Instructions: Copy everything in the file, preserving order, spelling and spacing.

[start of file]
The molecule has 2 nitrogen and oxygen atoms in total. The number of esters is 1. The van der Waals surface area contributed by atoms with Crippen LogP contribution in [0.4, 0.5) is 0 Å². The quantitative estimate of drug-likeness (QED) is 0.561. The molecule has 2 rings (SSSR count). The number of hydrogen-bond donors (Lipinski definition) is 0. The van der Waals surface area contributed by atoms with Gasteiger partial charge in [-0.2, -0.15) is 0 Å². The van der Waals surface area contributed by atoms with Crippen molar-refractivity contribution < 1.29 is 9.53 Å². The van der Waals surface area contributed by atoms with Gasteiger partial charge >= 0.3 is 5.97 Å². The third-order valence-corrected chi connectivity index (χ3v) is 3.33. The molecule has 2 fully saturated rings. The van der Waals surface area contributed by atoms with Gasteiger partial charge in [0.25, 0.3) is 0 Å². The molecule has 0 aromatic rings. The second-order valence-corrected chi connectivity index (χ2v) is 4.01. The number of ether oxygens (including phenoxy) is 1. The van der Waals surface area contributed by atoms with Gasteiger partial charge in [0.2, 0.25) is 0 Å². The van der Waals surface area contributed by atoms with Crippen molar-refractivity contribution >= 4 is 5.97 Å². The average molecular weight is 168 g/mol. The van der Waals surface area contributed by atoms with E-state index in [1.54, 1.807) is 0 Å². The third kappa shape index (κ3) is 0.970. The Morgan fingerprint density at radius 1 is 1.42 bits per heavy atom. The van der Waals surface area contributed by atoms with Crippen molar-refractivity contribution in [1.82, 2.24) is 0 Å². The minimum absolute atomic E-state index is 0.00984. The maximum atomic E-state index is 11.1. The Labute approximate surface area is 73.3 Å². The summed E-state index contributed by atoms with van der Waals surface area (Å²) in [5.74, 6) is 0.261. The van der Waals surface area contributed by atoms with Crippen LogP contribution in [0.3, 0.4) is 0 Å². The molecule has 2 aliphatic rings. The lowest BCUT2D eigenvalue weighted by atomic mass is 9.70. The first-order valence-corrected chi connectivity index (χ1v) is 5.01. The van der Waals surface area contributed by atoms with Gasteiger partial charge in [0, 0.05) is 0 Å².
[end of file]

The molecule has 2 nitrogen and oxygen atoms in total. The number of esters is 1. The van der Waals surface area contributed by atoms with Crippen LogP contribution in [0.4, 0.5) is 0 Å². The quantitative estimate of drug-likeness (QED) is 0.561. The molecule has 2 rings (SSSR count). The number of hydrogen-bond donors (Lipinski definition) is 0. The van der Waals surface area contributed by atoms with Gasteiger partial charge in [-0.2, -0.15) is 0 Å². The van der Waals surface area contributed by atoms with Crippen molar-refractivity contribution < 1.29 is 9.53 Å². The van der Waals surface area contributed by atoms with Gasteiger partial charge >= 0.3 is 5.97 Å². The third-order valence-corrected chi connectivity index (χ3v) is 3.33. The molecule has 2 fully saturated rings. The van der Waals surface area contributed by atoms with Gasteiger partial charge in [0.25, 0.3) is 0 Å². The molecule has 0 aromatic rings. The second-order valence-corrected chi connectivity index (χ2v) is 4.01. The number of ether oxygens (including phenoxy) is 1. The van der Waals surface area contributed by atoms with Gasteiger partial charge in [0.2, 0.25) is 0 Å². The van der Waals surface area contributed by atoms with Crippen molar-refractivity contribution >= 4 is 5.97 Å². The average molecular weight is 168 g/mol. The van der Waals surface area contributed by atoms with E-state index in [1.54, 1.807) is 0 Å². The third kappa shape index (κ3) is 0.970. The Morgan fingerprint density at radius 1 is 1.42 bits per heavy atom. The van der Waals surface area contributed by atoms with Crippen molar-refractivity contribution in [1.82, 2.24) is 0 Å². The minimum absolute atomic E-state index is 0.00984. The maximum atomic E-state index is 11.1. The Labute approximate surface area is 73.3 Å². The summed E-state index contributed by atoms with van der Waals surface area (Å²) in [5.74, 6) is 0.261. The van der Waals surface area contributed by atoms with Crippen LogP contribution in [0.3, 0.4) is 0 Å². The molecule has 2 aliphatic rings. The lowest BCUT2D eigenvalue weighted by atomic mass is 9.70. The first-order valence-corrected chi connectivity index (χ1v) is 5.01. The van der Waals surface area contributed by atoms with Gasteiger partial charge in [0, 0.05) is 0 Å².